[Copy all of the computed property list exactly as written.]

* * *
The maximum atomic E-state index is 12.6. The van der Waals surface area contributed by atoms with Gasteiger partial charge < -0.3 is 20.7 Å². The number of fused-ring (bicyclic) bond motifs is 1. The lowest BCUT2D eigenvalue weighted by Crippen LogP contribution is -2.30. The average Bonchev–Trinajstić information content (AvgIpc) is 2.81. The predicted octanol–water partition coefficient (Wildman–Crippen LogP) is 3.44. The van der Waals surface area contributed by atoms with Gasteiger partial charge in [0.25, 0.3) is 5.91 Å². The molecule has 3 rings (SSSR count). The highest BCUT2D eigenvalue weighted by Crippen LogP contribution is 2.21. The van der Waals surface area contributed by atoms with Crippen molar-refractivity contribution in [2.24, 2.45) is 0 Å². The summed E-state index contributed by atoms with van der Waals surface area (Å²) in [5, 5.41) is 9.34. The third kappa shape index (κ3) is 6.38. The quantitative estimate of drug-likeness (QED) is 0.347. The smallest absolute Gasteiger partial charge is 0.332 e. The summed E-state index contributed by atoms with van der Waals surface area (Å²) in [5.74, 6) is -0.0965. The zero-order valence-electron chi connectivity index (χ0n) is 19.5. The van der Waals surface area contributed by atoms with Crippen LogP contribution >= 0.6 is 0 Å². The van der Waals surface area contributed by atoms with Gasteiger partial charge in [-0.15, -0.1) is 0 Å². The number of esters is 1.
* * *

The maximum atomic E-state index is 12.6. The van der Waals surface area contributed by atoms with Gasteiger partial charge < -0.3 is 20.7 Å². The number of fused-ring (bicyclic) bond motifs is 1. The lowest BCUT2D eigenvalue weighted by Crippen LogP contribution is -2.30. The average Bonchev–Trinajstić information content (AvgIpc) is 2.81. The predicted octanol–water partition coefficient (Wildman–Crippen LogP) is 3.44. The van der Waals surface area contributed by atoms with Gasteiger partial charge in [0.25, 0.3) is 5.91 Å². The molecule has 3 rings (SSSR count). The highest BCUT2D eigenvalue weighted by Crippen LogP contribution is 2.21. The van der Waals surface area contributed by atoms with Crippen molar-refractivity contribution in [2.24, 2.45) is 0 Å². The summed E-state index contributed by atoms with van der Waals surface area (Å²) in [5, 5.41) is 9.34. The third kappa shape index (κ3) is 6.38. The quantitative estimate of drug-likeness (QED) is 0.347. The smallest absolute Gasteiger partial charge is 0.332 e. The summed E-state index contributed by atoms with van der Waals surface area (Å²) in [5.74, 6) is -0.0965. The zero-order valence-electron chi connectivity index (χ0n) is 19.5. The van der Waals surface area contributed by atoms with Crippen LogP contribution >= 0.6 is 0 Å². The van der Waals surface area contributed by atoms with Gasteiger partial charge in [-0.15, -0.1) is 0 Å². The number of esters is 1.